A construction worker shingles the roof of a new home in a development in Ottawa on Monday, July 6, 2015. File photo by The Canadian Press/Sean Kilpatrick
A federal housing agency hopes to see every Canadian with an affordable home by 2030 and has offered up a plan full of experiments to make it happen.
The Canada Mortgage and Housing Corp. said Friday that meeting that target will take help from governments and the economy — hence the aspirational nature of the goal.
“We believe that everyone in Canada deserves a home that they can afford and that meets their needs. We also believe that we are in the best position to make that happen,” Evan Siddall, the corporation’s president, writes in an opening message in the document. “We are single-minded in striving toward this goal and it will guide our work in the coming years.”
An estimated 1.6 million Canadian households are considered in “core housing need,” meaning that people live in places that are too expensive for them or that aren’t really suitable for them. MORE
Ontario Premier Doug Ford and Attorney General Caroline Mulroney take questions from reporters at Queen’s Park in Toronto on Nov. 19, 2018. Photo by Cole Burston
Allegations of political interference that could damage the independence of the Ontario Provincial Police have exploded in a series of stunning headlines.
The allegations were raised in a nine-page letter that was signed by Brad Blair, the interim commissioner of the police force.
Ontario’s interim police chief says “Canadian democracy depends on” an independent review of process to appoint successor, amid complaints of political meddling.
Here are ten of the most compelling arguments and insinuations contained in the letter:
That Blair was viewed as a “front runner candidate” for the job, based on his qualifications and experience.
That key requirements for the job were modified two days after it was posted, removing the need for a candidate to hold a certain level of rank in a major police service. Taverner would not have met the initial requirements. This revelation was originally reported by iPolitics.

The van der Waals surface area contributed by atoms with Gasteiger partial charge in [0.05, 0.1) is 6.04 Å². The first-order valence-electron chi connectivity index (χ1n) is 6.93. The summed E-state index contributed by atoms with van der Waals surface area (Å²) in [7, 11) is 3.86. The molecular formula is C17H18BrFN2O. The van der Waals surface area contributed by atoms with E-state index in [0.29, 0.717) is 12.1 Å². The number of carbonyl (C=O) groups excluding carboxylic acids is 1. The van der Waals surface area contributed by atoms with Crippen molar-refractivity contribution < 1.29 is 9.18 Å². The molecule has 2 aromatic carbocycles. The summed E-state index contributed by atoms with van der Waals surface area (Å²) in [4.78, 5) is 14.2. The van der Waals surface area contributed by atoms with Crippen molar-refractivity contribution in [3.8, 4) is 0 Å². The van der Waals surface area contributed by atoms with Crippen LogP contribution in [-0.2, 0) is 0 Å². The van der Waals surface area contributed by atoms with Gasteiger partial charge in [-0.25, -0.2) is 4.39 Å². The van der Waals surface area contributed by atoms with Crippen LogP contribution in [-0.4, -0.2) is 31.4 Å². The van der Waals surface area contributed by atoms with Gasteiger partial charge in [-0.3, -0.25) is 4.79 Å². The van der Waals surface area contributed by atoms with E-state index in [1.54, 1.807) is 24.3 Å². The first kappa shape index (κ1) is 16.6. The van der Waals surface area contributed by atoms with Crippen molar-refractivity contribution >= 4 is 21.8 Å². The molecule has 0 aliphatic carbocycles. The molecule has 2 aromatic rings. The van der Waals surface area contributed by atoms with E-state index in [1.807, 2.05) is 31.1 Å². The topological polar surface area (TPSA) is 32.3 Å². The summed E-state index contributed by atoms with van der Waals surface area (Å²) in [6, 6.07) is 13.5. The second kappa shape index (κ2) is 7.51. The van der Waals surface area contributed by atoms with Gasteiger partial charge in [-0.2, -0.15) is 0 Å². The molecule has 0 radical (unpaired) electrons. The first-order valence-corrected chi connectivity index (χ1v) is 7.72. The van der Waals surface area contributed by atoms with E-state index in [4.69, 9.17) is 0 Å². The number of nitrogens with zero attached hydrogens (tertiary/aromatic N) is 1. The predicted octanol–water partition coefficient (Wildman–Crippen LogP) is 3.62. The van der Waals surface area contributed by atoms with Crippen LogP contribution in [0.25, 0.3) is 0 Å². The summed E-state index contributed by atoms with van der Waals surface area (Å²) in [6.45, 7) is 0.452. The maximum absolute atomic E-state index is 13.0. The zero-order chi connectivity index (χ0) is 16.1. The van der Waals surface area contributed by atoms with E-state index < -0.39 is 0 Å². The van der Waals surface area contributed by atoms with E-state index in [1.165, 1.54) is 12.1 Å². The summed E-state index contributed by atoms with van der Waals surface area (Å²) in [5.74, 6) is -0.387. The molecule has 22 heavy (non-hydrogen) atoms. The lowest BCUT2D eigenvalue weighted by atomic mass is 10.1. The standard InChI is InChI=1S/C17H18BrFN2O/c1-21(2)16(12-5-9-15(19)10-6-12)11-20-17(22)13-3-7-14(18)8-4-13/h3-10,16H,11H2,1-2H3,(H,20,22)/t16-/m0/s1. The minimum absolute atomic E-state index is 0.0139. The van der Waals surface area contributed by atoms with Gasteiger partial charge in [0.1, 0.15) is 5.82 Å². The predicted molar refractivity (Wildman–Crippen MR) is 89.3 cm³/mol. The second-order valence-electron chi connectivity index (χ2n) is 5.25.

That Sal Badali, a partner at headhunting firm Odgers Berdtson, told Blair “on numerous occasions that he had no influence on either the process or the outcome of the interviews.” Badali’s fellow panel members were a deputy minister and the deputy attorney general.
That the hiring panel members “changed at the last minute.” Doug Ford’s chief of staff Dean French was due to take part in Blair’s second round interview but Blair saw him leave the building. Ten minutes before Blair’s interview was due to start, he was told that French would not attend.
That Badali had told Blair that a hiring decision would be made following one of two scheduled cabinet meetings, but that it was in fact made before either meeting took place. In addition, Taverner was seen leaving the premier’s office on the day the decision was made.
That French (Ford’s chief of staff) had requested the OPP purchase a large vehicle to be modified to Ford’s specifications, and asked for a sole source provider’s costs to be kept off the books during the command of his predecessor, Commissioner Vince Hawkes, who retired in November.
That Blair met with Taverner at a Swiss Chalet after Taverner had been named to the job and that Taverner told him that he had run into a reporter after his second-round interview, and that the reporter accused him of leaving Ford’s office. He said Taverner told him he asked the reporter to “hold off on any story in exchange for providing this reporter with a first interview in the near future,” suggesting that Taverner knew he would be named to the job.
That Premier Ford had made requests for specific officers to serve on his security detail so that he “would feel comfortable” — disrupting the chain of command within the OPP and a dedicated unit responsible for the security of the premier and the lieutenant-governor.
That Premier Ford told the previous commissioner, J.V.N. “Vince” Hawkes that if the top cop would not address Ford’s security requests, that perhaps a new commissioner would.
That the “perception of political interference in the hiring process has deeply affected the morale of the rank and file” at the OPP, Blair wrote. “OPP officers have shared with me their concerns that the process was unfair and their feeling that the independence of the OPP is now called into question.” They believe that this will affect public confidence in the police, which runs counter to principles of a democratic society as well as running counter to fully effective policing, Blair added. MORE